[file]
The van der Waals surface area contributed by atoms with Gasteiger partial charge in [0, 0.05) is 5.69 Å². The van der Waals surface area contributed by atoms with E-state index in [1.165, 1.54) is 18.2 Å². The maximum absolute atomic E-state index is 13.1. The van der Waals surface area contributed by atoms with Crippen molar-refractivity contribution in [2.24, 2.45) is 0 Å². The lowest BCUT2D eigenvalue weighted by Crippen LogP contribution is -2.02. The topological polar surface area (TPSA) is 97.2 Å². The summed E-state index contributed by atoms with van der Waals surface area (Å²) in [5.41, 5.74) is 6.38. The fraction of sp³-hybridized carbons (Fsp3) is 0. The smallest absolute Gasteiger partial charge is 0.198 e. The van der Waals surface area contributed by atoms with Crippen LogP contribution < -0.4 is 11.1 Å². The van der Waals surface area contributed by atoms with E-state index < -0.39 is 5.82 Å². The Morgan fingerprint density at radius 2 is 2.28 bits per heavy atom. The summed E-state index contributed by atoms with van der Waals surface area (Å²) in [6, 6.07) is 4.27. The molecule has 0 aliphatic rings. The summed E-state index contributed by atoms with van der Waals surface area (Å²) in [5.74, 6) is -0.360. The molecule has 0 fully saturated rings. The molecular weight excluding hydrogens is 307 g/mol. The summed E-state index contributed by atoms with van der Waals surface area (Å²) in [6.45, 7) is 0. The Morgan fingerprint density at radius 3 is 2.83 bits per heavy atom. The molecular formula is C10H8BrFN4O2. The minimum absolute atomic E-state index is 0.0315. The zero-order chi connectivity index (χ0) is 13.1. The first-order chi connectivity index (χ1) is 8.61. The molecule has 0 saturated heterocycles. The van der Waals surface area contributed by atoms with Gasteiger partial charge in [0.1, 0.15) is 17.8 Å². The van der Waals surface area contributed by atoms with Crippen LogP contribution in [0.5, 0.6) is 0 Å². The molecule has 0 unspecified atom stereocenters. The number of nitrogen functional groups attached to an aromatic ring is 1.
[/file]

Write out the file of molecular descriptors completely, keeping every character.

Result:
The van der Waals surface area contributed by atoms with Gasteiger partial charge in [0, 0.05) is 5.69 Å². The van der Waals surface area contributed by atoms with E-state index in [1.165, 1.54) is 18.2 Å². The maximum absolute atomic E-state index is 13.1. The van der Waals surface area contributed by atoms with Crippen molar-refractivity contribution in [2.24, 2.45) is 0 Å². The lowest BCUT2D eigenvalue weighted by Crippen LogP contribution is -2.02. The topological polar surface area (TPSA) is 97.2 Å². The summed E-state index contributed by atoms with van der Waals surface area (Å²) in [5.41, 5.74) is 6.38. The fraction of sp³-hybridized carbons (Fsp3) is 0. The smallest absolute Gasteiger partial charge is 0.198 e. The van der Waals surface area contributed by atoms with Crippen LogP contribution < -0.4 is 11.1 Å². The van der Waals surface area contributed by atoms with E-state index < -0.39 is 5.82 Å². The Morgan fingerprint density at radius 2 is 2.28 bits per heavy atom. The summed E-state index contributed by atoms with van der Waals surface area (Å²) in [6, 6.07) is 4.27. The molecule has 0 aliphatic rings. The summed E-state index contributed by atoms with van der Waals surface area (Å²) in [5.74, 6) is -0.360. The molecule has 0 fully saturated rings. The molecular weight excluding hydrogens is 307 g/mol. The summed E-state index contributed by atoms with van der Waals surface area (Å²) in [6.45, 7) is 0. The Morgan fingerprint density at radius 3 is 2.83 bits per heavy atom. The molecular formula is C10H8BrFN4O2. The minimum absolute atomic E-state index is 0.0315. The zero-order chi connectivity index (χ0) is 13.1. The first-order chi connectivity index (χ1) is 8.61. The molecule has 0 saturated heterocycles. The van der Waals surface area contributed by atoms with Gasteiger partial charge in [0.1, 0.15) is 17.8 Å². The van der Waals surface area contributed by atoms with Crippen LogP contribution in [0.5, 0.6) is 0 Å². The molecule has 0 unspecified atom stereocenters. The number of nitrogen functional groups attached to an aromatic ring is 1.